RadComf Investigation of the Effect of Radiant Heat Flux on Thermal Sensation and Thermal Comfort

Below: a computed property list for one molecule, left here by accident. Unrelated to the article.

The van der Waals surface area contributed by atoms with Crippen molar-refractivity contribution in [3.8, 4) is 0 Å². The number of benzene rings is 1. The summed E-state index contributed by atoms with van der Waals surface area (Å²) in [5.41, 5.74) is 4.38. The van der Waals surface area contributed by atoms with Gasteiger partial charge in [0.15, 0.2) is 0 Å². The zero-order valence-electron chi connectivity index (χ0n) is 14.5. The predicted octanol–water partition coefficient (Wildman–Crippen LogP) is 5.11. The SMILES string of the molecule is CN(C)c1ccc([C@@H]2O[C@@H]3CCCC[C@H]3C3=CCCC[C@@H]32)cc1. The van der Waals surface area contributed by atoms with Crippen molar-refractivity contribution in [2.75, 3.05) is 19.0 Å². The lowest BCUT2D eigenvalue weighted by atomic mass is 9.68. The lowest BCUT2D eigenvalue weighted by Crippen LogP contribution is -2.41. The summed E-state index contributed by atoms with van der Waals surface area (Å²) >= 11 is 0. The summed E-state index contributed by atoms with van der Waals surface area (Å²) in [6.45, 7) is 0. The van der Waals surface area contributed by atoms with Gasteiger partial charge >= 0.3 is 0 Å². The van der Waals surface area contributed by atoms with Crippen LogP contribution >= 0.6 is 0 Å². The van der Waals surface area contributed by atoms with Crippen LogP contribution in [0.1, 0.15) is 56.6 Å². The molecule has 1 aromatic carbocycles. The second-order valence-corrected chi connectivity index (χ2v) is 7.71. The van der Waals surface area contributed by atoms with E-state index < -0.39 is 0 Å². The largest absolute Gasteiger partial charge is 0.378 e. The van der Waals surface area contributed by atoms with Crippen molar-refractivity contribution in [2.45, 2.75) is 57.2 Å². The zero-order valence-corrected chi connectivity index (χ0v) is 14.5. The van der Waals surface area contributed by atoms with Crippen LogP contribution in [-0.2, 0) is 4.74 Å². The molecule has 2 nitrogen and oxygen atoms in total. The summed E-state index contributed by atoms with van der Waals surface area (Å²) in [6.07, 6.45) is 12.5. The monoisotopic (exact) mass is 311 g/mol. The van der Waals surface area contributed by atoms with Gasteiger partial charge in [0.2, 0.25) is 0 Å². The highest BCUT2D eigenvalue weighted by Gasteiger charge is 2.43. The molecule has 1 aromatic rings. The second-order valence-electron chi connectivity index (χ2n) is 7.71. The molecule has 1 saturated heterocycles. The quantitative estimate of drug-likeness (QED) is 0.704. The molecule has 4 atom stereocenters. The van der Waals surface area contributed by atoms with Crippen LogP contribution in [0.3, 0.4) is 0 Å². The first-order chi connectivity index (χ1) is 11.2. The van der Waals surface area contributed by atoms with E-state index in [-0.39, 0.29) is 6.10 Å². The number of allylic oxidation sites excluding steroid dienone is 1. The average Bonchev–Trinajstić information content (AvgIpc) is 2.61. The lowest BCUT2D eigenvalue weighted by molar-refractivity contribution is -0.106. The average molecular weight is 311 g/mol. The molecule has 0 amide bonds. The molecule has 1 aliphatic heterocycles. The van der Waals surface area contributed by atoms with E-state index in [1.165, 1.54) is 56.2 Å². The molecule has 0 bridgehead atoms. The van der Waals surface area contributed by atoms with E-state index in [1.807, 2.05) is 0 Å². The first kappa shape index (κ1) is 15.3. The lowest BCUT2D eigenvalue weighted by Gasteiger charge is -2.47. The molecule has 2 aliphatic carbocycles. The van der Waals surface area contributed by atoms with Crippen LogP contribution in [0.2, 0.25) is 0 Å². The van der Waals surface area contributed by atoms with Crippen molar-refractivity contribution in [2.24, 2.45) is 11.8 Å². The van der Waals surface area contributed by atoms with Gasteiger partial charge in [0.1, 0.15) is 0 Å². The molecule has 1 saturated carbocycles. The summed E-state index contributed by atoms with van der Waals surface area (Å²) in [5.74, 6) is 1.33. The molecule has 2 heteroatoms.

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Literature studies and preliminary work of our group show that prominent multi-body-part thermal sensation and comfort models do not always account for a precise enough representation of the perception of radiant heat flux from the environment. Particularly under asymmetric radiant temperature exposure, their suitability for evaluating thermal comfort in a space is limited as radiation is the dominant effect on thermal sensation under such conditions. Accordingly, the objective of this project is to better understand the radiant heat exchange effect on thermal sensation at different body parts from a set of experiments and to implement the new findings into an existing comfort model (UC Berkeley model). For this purpose, a modular apparatus has to be designed and manufactured to run experiments with human subjects under different and varying environmental conditions. The obtained experimental data will then be used to improve local and body-part-related thermal sensation/comfort sub-models. Finally, the improved overall model will be validated by whole-body sensation/comfort experiments. The experiments will be conducted in the test facility LOBSTER at KIT.